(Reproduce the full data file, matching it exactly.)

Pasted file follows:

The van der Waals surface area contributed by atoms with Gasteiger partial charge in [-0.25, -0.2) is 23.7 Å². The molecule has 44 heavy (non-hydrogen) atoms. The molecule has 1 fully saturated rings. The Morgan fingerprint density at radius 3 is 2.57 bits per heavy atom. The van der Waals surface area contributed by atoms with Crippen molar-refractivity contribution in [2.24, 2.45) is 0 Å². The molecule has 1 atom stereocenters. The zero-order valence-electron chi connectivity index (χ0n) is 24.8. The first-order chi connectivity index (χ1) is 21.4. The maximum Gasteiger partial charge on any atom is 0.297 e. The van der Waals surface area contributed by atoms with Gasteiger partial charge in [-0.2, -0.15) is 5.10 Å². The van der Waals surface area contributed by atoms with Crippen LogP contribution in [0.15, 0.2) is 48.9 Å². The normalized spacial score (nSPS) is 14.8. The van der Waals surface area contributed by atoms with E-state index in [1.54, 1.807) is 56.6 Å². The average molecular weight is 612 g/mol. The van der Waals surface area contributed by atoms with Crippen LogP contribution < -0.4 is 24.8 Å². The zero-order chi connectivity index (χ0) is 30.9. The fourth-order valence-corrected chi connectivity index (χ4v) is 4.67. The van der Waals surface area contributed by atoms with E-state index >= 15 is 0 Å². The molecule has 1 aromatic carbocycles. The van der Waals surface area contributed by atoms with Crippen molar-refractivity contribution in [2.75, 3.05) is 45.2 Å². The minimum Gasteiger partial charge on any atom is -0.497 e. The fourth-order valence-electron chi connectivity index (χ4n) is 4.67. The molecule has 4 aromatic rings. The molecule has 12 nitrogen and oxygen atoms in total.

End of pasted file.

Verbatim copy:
The van der Waals surface area contributed by atoms with Gasteiger partial charge in [-0.25, -0.2) is 23.7 Å². The molecule has 44 heavy (non-hydrogen) atoms. The molecule has 1 fully saturated rings. The Morgan fingerprint density at radius 3 is 2.57 bits per heavy atom. The van der Waals surface area contributed by atoms with Crippen molar-refractivity contribution in [2.24, 2.45) is 0 Å². The molecule has 1 atom stereocenters. The zero-order valence-electron chi connectivity index (χ0n) is 24.8. The first-order chi connectivity index (χ1) is 21.4. The maximum Gasteiger partial charge on any atom is 0.297 e. The van der Waals surface area contributed by atoms with Gasteiger partial charge in [-0.2, -0.15) is 5.10 Å². The van der Waals surface area contributed by atoms with Crippen LogP contribution in [0.15, 0.2) is 48.9 Å². The normalized spacial score (nSPS) is 14.8. The van der Waals surface area contributed by atoms with E-state index in [1.54, 1.807) is 56.6 Å². The average molecular weight is 612 g/mol. The van der Waals surface area contributed by atoms with Crippen LogP contribution < -0.4 is 24.8 Å². The zero-order chi connectivity index (χ0) is 30.9. The fourth-order valence-corrected chi connectivity index (χ4v) is 4.67. The van der Waals surface area contributed by atoms with E-state index >= 15 is 0 Å². The molecule has 1 aromatic carbocycles. The van der Waals surface area contributed by atoms with Crippen molar-refractivity contribution in [2.75, 3.05) is 45.2 Å². The minimum Gasteiger partial charge on any atom is -0.497 e. The fourth-order valence-electron chi connectivity index (χ4n) is 4.67. The molecule has 4 aromatic rings. The molecule has 12 nitrogen and oxygen atoms in total.